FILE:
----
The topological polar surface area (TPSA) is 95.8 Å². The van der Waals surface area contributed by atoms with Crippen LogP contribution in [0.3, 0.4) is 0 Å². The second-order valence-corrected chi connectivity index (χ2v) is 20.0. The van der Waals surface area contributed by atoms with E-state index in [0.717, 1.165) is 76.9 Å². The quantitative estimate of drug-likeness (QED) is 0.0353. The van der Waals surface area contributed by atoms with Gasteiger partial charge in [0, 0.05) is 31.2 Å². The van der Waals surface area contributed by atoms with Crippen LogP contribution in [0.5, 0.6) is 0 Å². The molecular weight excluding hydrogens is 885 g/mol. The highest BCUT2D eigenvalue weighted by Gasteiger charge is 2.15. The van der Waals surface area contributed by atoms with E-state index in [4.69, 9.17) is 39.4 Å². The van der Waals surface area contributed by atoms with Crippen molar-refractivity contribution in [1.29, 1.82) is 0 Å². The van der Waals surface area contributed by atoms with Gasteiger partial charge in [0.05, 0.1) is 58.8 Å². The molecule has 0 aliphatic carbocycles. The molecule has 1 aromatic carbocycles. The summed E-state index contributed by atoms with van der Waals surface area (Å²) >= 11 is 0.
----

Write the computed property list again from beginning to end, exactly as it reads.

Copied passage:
The topological polar surface area (TPSA) is 95.8 Å². The van der Waals surface area contributed by atoms with Crippen LogP contribution in [0.3, 0.4) is 0 Å². The second-order valence-corrected chi connectivity index (χ2v) is 20.0. The van der Waals surface area contributed by atoms with E-state index in [0.717, 1.165) is 76.9 Å². The quantitative estimate of drug-likeness (QED) is 0.0353. The van der Waals surface area contributed by atoms with Gasteiger partial charge in [0, 0.05) is 31.2 Å². The van der Waals surface area contributed by atoms with Crippen LogP contribution in [0.5, 0.6) is 0 Å². The molecular weight excluding hydrogens is 885 g/mol. The highest BCUT2D eigenvalue weighted by Gasteiger charge is 2.15. The van der Waals surface area contributed by atoms with E-state index in [4.69, 9.17) is 39.4 Å². The van der Waals surface area contributed by atoms with Crippen molar-refractivity contribution in [1.29, 1.82) is 0 Å². The van der Waals surface area contributed by atoms with Gasteiger partial charge in [0.05, 0.1) is 58.8 Å². The molecule has 0 aliphatic carbocycles. The molecule has 1 aromatic carbocycles. The summed E-state index contributed by atoms with van der Waals surface area (Å²) >= 11 is 0.